Perhaps this should be required viewing for anyone contemplating marriage or divorce. The film explores what happens as a couple goes through the evolution of a divorce.
When asked, those in the film were unable to define which genre the film was – perhaps a love story/slice of life. It has comedy, music, drama, love, all of it. Film style is just as mixed as the genre – from feeling like a play a movie utilizing mixed perspectives. Somehow jerking you in and out of everything works, like the tug of war the film represents. There are no rights/wrong or sides in this film.
Adam Driver does well as himself. Scarlett Johansen gets a good workout but her performance is expected. Alan Alda, Laura Dern, Julie Haggarty and Ray Liotta remind you of why they have had longevity in the business. Laura Dern not only has a great speech in the film but also a strong sparing match with Roy Liotta, so fun to watch.
While the film is on Netflix, I’m glad I saw it in a theater where I was captured to watch it start to end (didn’t hurt that free popcorn was involved). Date night only if you dare and use it for healthy discussion.
The key to success is having a dream and despite all the naysayers, pursuing it way beyond your comfort zone. And… knowing your market! This is what you learn from watching this film. Eddie Murphy does a nice job depicting one of the G-dfathers of Hip Hop (Rudy Ray Moore) in his latest return to the screen. The cast is a bit of a hodgepodge which adds to the stylistic feel of the film. Much like Boogie Nights and The Disaster Artist, it’s a “period piece” perhaps filmed as Moore would himself have done it. Surprisingly brought to you by Netflix and not the movie-houses, you may want to make this one a group date night movie to better enjoy the experience – sometimes the audience can make it even more enjoyable.
Kudos to Netflix for standing up to the lawyers who tried to ban this film!
Based on the Panama Papers, the director “plays” it well, wish I could say the same for Meryl Streep. Sadly, we know her tricks and she relies heavily on them – was it too many words, the fact that she’s trying hard to make a statement or she’s tired of digging in deep and becoming the character(s)?
Gary Oldman reminds us he is a powerful stage actor able to transcend mediums while Antonio Banderas performance is reminiscent of Evita. Supporting cast does just that and they do it well!
Like the subject matter the film clumsily breaks many rules but somehow it works. Learn about shell companies and get frustrated with the system. Date night with drinks, possibly part of game night!
Small change from the usual path to talk about a series on Netflix based on a true story about a rapist and strong women. From strong women cops to a very strong victim, this one will capture your attention for throughout the series as you look for justice to be served. There is no Hollywood spin which can leave you a bit unsatisfied, but isn’t that good? Masterful cast well placed. Music, cinematography and direction contribute to making it a series you want to binge and understand. People are messed up but there are some good ones out there, with luck you find them. Given the serious matter, can’t say it’s date night worthy but if you enjoy watching a good book unfold, curl up with you glass of wine and blanket for this one. (PS makes you want to watch a new female copy series with Merritt Wever and Toni Collette)
A stylized comedy mystery thriller, what could be better to take your mind off a stressful week! Directed by Paul Feig, with Anna Kendrick and Blake Lively, it’s a winning combination that puts women in the drivers seat. Semi predictable the direction, music and costumes keep you entranced. Anna Kendrick and Blake Lively are masters of their own domain who almost have chemistry together. It’s like watching the first few minutes of friends in the making but not quite getting past that. You get to linger in those delicious first few minutes but don’t necessarily need to go beyond, like a sequel. Yes to date night worthy, might even have some fun while watching, wink wink.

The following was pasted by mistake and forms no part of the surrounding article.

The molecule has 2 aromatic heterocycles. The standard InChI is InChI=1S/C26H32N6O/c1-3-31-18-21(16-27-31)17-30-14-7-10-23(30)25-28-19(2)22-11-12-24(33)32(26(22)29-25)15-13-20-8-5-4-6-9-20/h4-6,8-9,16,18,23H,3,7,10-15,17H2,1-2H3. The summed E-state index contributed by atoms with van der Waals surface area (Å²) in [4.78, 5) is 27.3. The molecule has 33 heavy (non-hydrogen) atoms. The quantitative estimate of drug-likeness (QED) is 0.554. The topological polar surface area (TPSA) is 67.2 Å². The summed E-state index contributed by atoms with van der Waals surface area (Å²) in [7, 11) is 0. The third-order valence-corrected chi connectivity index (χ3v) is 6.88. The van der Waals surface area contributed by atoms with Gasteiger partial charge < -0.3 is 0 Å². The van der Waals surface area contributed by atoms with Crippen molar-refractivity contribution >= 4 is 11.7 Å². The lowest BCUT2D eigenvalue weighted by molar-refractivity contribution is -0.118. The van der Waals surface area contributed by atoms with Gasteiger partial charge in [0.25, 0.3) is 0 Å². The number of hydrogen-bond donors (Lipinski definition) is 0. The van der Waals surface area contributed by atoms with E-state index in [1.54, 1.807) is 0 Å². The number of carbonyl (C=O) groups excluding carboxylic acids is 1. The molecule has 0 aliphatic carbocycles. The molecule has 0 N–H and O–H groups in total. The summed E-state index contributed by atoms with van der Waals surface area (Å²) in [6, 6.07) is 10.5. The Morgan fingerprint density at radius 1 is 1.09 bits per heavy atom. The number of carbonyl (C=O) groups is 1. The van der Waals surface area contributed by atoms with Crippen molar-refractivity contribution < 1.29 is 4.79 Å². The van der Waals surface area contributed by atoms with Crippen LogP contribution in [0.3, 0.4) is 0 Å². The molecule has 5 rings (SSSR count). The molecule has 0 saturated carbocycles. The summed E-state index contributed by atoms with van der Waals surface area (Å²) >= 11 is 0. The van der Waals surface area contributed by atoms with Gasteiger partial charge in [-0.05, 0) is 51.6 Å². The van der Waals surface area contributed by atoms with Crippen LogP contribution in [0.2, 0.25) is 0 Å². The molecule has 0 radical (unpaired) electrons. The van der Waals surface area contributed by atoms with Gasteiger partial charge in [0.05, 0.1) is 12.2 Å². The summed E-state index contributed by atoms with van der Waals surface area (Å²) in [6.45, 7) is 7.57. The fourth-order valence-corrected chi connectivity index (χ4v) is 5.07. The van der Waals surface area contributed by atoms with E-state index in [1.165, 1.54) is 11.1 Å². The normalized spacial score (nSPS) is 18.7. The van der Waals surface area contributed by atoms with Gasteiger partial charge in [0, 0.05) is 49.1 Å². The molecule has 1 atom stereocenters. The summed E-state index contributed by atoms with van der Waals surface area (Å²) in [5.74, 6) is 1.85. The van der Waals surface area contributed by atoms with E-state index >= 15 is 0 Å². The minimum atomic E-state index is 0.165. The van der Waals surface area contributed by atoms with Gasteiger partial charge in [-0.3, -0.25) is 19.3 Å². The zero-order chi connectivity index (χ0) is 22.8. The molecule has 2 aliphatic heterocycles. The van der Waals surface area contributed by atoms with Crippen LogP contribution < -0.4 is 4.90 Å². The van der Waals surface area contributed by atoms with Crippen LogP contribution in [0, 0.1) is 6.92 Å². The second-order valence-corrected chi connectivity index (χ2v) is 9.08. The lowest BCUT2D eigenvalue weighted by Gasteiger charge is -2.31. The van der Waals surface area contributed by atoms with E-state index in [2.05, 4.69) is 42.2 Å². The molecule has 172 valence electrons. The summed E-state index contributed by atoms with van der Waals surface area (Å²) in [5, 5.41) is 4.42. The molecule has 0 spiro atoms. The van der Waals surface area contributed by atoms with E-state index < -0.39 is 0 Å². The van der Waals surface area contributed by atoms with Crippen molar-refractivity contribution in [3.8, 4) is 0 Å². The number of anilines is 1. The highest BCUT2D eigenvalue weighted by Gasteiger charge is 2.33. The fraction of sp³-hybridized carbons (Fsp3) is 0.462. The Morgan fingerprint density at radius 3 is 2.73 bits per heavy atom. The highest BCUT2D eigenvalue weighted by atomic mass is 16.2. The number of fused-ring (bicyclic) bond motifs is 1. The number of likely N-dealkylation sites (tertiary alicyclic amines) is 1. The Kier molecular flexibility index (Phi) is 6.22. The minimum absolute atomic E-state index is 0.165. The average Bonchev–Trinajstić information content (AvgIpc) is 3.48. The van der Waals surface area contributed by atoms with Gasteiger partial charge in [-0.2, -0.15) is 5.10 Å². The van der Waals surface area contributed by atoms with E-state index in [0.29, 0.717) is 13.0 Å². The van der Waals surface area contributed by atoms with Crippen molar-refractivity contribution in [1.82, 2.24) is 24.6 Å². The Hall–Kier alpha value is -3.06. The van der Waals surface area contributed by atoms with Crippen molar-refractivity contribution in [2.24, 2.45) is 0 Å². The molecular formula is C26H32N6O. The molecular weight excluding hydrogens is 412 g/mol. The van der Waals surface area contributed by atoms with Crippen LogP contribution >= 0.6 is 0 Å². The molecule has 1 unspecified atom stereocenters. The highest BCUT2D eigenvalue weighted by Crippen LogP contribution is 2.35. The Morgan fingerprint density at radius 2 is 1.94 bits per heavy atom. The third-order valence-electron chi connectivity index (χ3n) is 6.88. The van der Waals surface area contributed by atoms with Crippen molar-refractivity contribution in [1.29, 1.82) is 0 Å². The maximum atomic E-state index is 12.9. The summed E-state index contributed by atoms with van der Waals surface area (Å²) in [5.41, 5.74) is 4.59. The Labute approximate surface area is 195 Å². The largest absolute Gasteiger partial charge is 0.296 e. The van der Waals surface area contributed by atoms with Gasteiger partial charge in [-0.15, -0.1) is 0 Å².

Stefan Bristol directs what on the surface looks like it wants to be a Disney film that pokes fun at the 80’s and includes a nod to Michael J. Fox. For some reason, Goonies even comes to mind. But Spike Lee is the producer so you know it won’t be light and fluffy, serious issues need to be tackled like his standards – racial discrimination and neighborhood issues. Beyond that, there’s grief and a strong black female lead, Eden Duncan-Smith looking for hope. Astro, the young man who plays Calvin, her brother, has a moment in the film in which he has such strong intensity, it encapsulates the entire feeling and message of the film. No neatly tied bow at the end of this film as director has faith in his audiences intelligence. As for the rest, sets feel like a Spike Lee film, music is good – didn’t really notice it, cinematography ok. You’ll need a small tissue box. A little too heavy for kids. Not sure I’d say date night worthy or a must see but an interesting watch.
A thinking persons movie. Apparently this is the latest installment from the “Cities of Love” franchise. And, it’s meant to focus on the possibility of love – something that seems to have been lost. This film is comprised of a series of shorts with a small thread to string most of them. Reminds me of movies in the 90’s. Interestingly some of the shorts have celebrities but all are character driven making them more intriguing. Mickey Rourke in particular was caught my attention despite being, well unrecognizable (what did he do to himself?!). Current topics are touched without being overt – like self driving cars, immigration or Weinstein. At the base it seems to me to be more about rebuilding/rebirth than love. Found it interesting but not everyone’s cup of tea therefore, date night only if you are looking to have interesting conversation after.